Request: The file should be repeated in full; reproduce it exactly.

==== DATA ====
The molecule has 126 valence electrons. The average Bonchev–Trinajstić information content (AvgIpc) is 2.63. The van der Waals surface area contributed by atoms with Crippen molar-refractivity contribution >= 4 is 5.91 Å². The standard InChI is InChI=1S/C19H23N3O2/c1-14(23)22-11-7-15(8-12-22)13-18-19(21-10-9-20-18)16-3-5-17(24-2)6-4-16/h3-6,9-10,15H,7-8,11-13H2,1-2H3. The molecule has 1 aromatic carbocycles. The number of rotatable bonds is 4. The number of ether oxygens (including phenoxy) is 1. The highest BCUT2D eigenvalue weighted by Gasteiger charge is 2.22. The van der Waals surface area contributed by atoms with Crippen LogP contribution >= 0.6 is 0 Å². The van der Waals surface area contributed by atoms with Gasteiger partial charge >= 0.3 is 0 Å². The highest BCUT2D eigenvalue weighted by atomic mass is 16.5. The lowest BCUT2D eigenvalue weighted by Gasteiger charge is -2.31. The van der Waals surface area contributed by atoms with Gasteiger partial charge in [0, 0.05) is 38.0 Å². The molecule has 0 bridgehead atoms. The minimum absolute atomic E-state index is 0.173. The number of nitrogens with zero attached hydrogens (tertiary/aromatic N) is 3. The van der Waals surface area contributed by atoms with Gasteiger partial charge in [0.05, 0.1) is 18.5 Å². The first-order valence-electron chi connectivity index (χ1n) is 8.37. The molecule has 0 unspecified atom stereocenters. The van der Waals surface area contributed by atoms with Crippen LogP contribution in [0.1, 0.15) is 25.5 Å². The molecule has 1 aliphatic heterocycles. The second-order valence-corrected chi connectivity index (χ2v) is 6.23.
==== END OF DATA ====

The molecule has 126 valence electrons. The average Bonchev–Trinajstić information content (AvgIpc) is 2.63. The van der Waals surface area contributed by atoms with Crippen molar-refractivity contribution >= 4 is 5.91 Å². The standard InChI is InChI=1S/C19H23N3O2/c1-14(23)22-11-7-15(8-12-22)13-18-19(21-10-9-20-18)16-3-5-17(24-2)6-4-16/h3-6,9-10,15H,7-8,11-13H2,1-2H3. The molecule has 1 aromatic carbocycles. The number of rotatable bonds is 4. The number of ether oxygens (including phenoxy) is 1. The highest BCUT2D eigenvalue weighted by Gasteiger charge is 2.22. The van der Waals surface area contributed by atoms with Crippen LogP contribution >= 0.6 is 0 Å². The van der Waals surface area contributed by atoms with Gasteiger partial charge >= 0.3 is 0 Å². The highest BCUT2D eigenvalue weighted by atomic mass is 16.5. The lowest BCUT2D eigenvalue weighted by Gasteiger charge is -2.31. The van der Waals surface area contributed by atoms with Gasteiger partial charge in [0, 0.05) is 38.0 Å². The molecule has 0 bridgehead atoms. The minimum absolute atomic E-state index is 0.173. The number of nitrogens with zero attached hydrogens (tertiary/aromatic N) is 3. The van der Waals surface area contributed by atoms with Gasteiger partial charge in [0.05, 0.1) is 18.5 Å². The first-order valence-electron chi connectivity index (χ1n) is 8.37. The molecule has 0 unspecified atom stereocenters. The van der Waals surface area contributed by atoms with Crippen LogP contribution in [0.1, 0.15) is 25.5 Å². The molecule has 1 aliphatic heterocycles. The second-order valence-corrected chi connectivity index (χ2v) is 6.23.